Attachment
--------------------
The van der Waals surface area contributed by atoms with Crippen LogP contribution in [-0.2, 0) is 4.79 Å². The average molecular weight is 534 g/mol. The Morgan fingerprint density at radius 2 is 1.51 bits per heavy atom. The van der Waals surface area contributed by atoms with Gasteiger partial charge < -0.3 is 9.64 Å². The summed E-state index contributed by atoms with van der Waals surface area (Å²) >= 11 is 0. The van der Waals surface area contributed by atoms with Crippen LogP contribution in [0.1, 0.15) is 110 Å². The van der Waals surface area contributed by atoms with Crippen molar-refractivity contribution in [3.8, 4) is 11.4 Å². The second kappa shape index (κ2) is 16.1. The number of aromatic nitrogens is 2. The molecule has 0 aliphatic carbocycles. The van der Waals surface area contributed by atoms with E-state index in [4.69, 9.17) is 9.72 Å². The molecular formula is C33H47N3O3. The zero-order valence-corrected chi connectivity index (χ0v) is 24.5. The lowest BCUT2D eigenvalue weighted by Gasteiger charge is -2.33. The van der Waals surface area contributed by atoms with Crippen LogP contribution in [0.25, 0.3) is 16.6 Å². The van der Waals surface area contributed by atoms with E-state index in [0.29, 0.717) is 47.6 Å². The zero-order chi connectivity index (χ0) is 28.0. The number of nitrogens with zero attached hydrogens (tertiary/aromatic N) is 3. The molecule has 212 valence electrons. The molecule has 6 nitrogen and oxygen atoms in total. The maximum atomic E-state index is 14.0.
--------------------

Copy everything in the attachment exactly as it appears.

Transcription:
The van der Waals surface area contributed by atoms with Crippen LogP contribution in [-0.2, 0) is 4.79 Å². The average molecular weight is 534 g/mol. The Morgan fingerprint density at radius 2 is 1.51 bits per heavy atom. The van der Waals surface area contributed by atoms with Gasteiger partial charge < -0.3 is 9.64 Å². The summed E-state index contributed by atoms with van der Waals surface area (Å²) >= 11 is 0. The van der Waals surface area contributed by atoms with Crippen LogP contribution in [0.1, 0.15) is 110 Å². The van der Waals surface area contributed by atoms with Crippen molar-refractivity contribution in [3.8, 4) is 11.4 Å². The second kappa shape index (κ2) is 16.1. The number of aromatic nitrogens is 2. The molecule has 0 aliphatic carbocycles. The van der Waals surface area contributed by atoms with E-state index in [4.69, 9.17) is 9.72 Å². The molecular formula is C33H47N3O3. The zero-order valence-corrected chi connectivity index (χ0v) is 24.5. The lowest BCUT2D eigenvalue weighted by Gasteiger charge is -2.33. The van der Waals surface area contributed by atoms with Crippen LogP contribution in [0.25, 0.3) is 16.6 Å². The van der Waals surface area contributed by atoms with E-state index in [0.29, 0.717) is 47.6 Å². The zero-order chi connectivity index (χ0) is 28.0. The number of nitrogens with zero attached hydrogens (tertiary/aromatic N) is 3. The molecule has 212 valence electrons. The molecule has 6 nitrogen and oxygen atoms in total. The maximum atomic E-state index is 14.0.